Lily Cummings Photography

My life has been about striving for perfection while constantly questioning, “Am I good enough?”

Am I pretty enough? Smart enough? Thin, toned and strong enough? Am I lovable? Have I accomplished enough?

It’s no coincidence then that I would choose a career in modeling and working as a TV personality where rejection is as much a part of the job as the craft itself.

In other words, I hear the word, “No,” a lot. It used to really bother me. I internalized rejection, thinking it had something to do with my worth as a person. If I just do this, be that, and change myself, I will be good enough, accepted, validated, get the job, get the man, get the life of my dreams!

The message I replayed over and over again to myself was: I am not enough as I am.


I now see how rejection triggering my feelings of not being good enough is the perfect opportunity to heal my self-limiting beliefs, and create a new story: I am worthy. I am valuable. I am loved.

I’m smart enough to know now that rejection has nothing to do with my value as a person. That wisdom and understanding gives me so much freedom and such a sense of relief.

What’s actually being triggered is my ego because I am taking things personally, but rejection isn’t all about me.

I’ll give you an example: I was being considered as a model for a national commercial. The casting director told me I was exactly what they were looking for. I really wanted this job.

I didn’t get it.

I didn’t lose the job to another fair-skinned, tall, curvy blonde though. They hired a thin, much shorter African American woman. I couldn’t even be upset. The client literally hired my exact opposite.

The casting director ended up reaching out to me (which hardly ever happens), telling me everyone loved me, but they decided they’ve been hiring too many blondes lately for their campaigns and needed to switch things up.

I completely understood, and didn’t take their decision personally. I’ve since lost jobs to women who look very similar to me, and I don’t take that personally either, because I end up booking something better, or I am given time off to rest and take care of myself.

When I am rejected by something outside of myself, I take the time to examine the ways in which I reject (or say ‘No’ to) myself. (Eating poorly, skipping the gym, negative self-talk, lack of sleep and rest). When I am rejecting a part of myself, it will be mirrored back to me. It is a beautiful exercise in self love and acceptance.

Besides just being a part of life, I’ve learned rejection is actually protecting me from something that is not for my greatest good and the good of others.

When the guy I really, really like and have great chemistry with, who tells me I’m the most incredible woman he’s ever met, suddenly stops calling me, rather than going into a downward spiral of, “What did I do wrong? What’s wrong with me?”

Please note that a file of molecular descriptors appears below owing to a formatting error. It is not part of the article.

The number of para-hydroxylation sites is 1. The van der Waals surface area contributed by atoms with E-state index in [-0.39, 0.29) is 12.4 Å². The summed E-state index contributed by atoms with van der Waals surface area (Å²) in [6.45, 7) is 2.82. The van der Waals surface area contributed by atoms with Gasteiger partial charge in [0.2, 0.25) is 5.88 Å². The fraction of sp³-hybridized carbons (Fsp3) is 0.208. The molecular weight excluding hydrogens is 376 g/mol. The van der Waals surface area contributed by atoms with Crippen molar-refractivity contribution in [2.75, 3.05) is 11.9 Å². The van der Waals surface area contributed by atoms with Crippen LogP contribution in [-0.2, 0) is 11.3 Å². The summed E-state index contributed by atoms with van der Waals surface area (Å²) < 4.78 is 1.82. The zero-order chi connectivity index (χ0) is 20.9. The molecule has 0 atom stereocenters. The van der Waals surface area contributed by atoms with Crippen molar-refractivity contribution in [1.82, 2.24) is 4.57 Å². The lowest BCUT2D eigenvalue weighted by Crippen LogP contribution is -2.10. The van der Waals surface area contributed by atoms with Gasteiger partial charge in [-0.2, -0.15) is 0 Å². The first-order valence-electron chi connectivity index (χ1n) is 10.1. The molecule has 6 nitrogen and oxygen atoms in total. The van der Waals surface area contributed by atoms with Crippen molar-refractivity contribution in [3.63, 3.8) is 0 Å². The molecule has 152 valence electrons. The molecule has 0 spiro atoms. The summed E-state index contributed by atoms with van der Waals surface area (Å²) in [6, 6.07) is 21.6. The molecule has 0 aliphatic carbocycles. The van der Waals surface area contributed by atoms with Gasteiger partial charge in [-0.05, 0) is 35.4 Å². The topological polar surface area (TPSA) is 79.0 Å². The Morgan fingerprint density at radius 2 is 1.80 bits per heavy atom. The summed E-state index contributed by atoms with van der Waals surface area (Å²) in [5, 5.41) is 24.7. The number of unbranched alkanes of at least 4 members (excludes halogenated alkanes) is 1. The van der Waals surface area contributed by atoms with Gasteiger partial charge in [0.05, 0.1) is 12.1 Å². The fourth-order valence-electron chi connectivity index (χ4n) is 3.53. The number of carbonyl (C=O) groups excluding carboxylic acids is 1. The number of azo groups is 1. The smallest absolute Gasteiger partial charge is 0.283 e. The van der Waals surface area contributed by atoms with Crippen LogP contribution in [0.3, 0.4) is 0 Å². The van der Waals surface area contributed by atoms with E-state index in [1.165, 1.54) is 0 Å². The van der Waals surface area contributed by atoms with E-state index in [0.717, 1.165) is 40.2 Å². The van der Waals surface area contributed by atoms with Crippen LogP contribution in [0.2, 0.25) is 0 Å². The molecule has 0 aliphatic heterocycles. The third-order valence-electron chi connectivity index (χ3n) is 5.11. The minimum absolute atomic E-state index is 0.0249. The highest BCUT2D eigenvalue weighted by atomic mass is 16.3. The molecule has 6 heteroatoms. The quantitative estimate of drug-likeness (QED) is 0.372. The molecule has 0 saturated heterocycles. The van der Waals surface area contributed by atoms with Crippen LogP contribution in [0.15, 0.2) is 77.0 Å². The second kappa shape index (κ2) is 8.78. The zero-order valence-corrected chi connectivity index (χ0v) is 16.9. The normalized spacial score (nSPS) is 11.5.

I instead step back and say, Thank you, God/Universe/Spirit, for looking out for me and my highest good.

I’m not saying this is easy. It is definitely a perspective shift I have worked hard to create for myself. But the key to dealing with rejection, for me, is being able to look at the big picture, detach from the outcome, release expectations and know that everything is always happening for me and working out for the highest good for all involved.

It isn’t the pain of not getting the guy I thought I wanted to be in a relationship with, after all, I was perfectly happy before he came into my life.

It’s the expectations I had about how he should behave and how our relationship should go that really caused me the heartache. If I had been detached from the outcome of our relationship, his radio silence would have immediately been seen as a blessing rather than a statement about me and my value as a woman.

I recently had a meaningful conversation with an ex-boyfriend who I felt blew me off. We would get really close, and then he would push me away. I always thought his rejection meant I wasn’t good enough for him, but he communicated to me that he didn’t feel worthy of my love and always feared I would leave him, so he “rejected” me first in order to protect himself.

I was blown away! Not only did I appreciate his honesty, but all these years I carried around feelings of not being good enough only to hear he felt the same way.

I think this is often the case in relationships when two imperfect people come together with unresolved childhood wounds and don’t speak candidly about their true feelings—often times because it is too painful or difficult to even admit to ourselves, let alone others.

It is more difficult to see at the time, but with practice, I am able to look back at jobs I didn’t get and men who never called again, and see how perfect it all has been because much bigger and better opportunities, experiences and people have come into my life as a result.

When I hear “No” now, I get excited because I know a much more suitable “Yes!” is right around the corner.

I no longer subscribe to the notion that an opportunity was unfairly taken away from me or is being withheld. I choose to believe that potential heartaches and roadblocks are being removed.

My life has shifted dramatically since I stopped taking rejection personally.

I’ve given up the constant obsession of, “What did I do wrong?”

The truth is there is nothing wrong with me. The particular person or situation was simply not a good fit for me, that’s all.

I’ve decided it isn’t my job to analyze why I was rejected, but it is my responsibility to remind myself of my inherent worthiness.

I do this through daily acts of self care and love, and by validating myself, rather than looking for acceptance and approval through a job, relationship or dare I say—social media. At the end of the day, my opinion of myself is the only one that really matters. I’m also finding that when I accept and love myself, others accept and love me as well.